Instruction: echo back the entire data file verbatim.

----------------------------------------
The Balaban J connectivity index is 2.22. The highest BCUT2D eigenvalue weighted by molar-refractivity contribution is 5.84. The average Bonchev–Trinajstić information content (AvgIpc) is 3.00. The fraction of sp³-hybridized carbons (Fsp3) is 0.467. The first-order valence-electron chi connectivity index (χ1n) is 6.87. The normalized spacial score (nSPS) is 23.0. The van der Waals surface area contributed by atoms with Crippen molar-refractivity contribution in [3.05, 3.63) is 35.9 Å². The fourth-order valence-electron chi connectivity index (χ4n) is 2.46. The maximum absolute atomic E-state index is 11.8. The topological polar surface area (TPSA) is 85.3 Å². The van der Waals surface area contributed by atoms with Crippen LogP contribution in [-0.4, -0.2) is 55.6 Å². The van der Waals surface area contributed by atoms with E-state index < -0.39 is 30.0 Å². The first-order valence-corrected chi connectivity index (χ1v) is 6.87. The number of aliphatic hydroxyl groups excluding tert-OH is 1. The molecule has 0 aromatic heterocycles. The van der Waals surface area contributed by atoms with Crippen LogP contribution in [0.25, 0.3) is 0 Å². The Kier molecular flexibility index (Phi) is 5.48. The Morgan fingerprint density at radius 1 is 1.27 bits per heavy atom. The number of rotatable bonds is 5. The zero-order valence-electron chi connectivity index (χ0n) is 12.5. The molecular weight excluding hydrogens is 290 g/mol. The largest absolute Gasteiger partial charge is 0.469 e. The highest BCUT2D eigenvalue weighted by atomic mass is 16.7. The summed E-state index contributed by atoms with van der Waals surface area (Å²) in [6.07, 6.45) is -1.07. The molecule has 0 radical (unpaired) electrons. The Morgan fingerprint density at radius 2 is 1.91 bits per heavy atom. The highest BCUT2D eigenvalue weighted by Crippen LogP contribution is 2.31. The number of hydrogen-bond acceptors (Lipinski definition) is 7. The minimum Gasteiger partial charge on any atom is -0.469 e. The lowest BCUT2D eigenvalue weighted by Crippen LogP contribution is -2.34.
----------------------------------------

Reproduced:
The Balaban J connectivity index is 2.22. The highest BCUT2D eigenvalue weighted by molar-refractivity contribution is 5.84. The average Bonchev–Trinajstić information content (AvgIpc) is 3.00. The fraction of sp³-hybridized carbons (Fsp3) is 0.467. The first-order valence-electron chi connectivity index (χ1n) is 6.87. The normalized spacial score (nSPS) is 23.0. The van der Waals surface area contributed by atoms with Crippen molar-refractivity contribution in [3.05, 3.63) is 35.9 Å². The fourth-order valence-electron chi connectivity index (χ4n) is 2.46. The maximum absolute atomic E-state index is 11.8. The topological polar surface area (TPSA) is 85.3 Å². The van der Waals surface area contributed by atoms with Crippen LogP contribution in [-0.4, -0.2) is 55.6 Å². The van der Waals surface area contributed by atoms with E-state index < -0.39 is 30.0 Å². The first-order valence-corrected chi connectivity index (χ1v) is 6.87. The number of aliphatic hydroxyl groups excluding tert-OH is 1. The molecule has 0 aromatic heterocycles. The van der Waals surface area contributed by atoms with Crippen LogP contribution in [0.25, 0.3) is 0 Å². The Kier molecular flexibility index (Phi) is 5.48. The Morgan fingerprint density at radius 1 is 1.27 bits per heavy atom. The number of rotatable bonds is 5. The zero-order valence-electron chi connectivity index (χ0n) is 12.5. The molecular weight excluding hydrogens is 290 g/mol. The largest absolute Gasteiger partial charge is 0.469 e. The highest BCUT2D eigenvalue weighted by atomic mass is 16.7. The summed E-state index contributed by atoms with van der Waals surface area (Å²) in [6.07, 6.45) is -1.07. The molecule has 0 radical (unpaired) electrons. The Morgan fingerprint density at radius 2 is 1.91 bits per heavy atom. The highest BCUT2D eigenvalue weighted by Crippen LogP contribution is 2.31. The number of hydrogen-bond acceptors (Lipinski definition) is 7. The minimum Gasteiger partial charge on any atom is -0.469 e. The lowest BCUT2D eigenvalue weighted by Crippen LogP contribution is -2.34.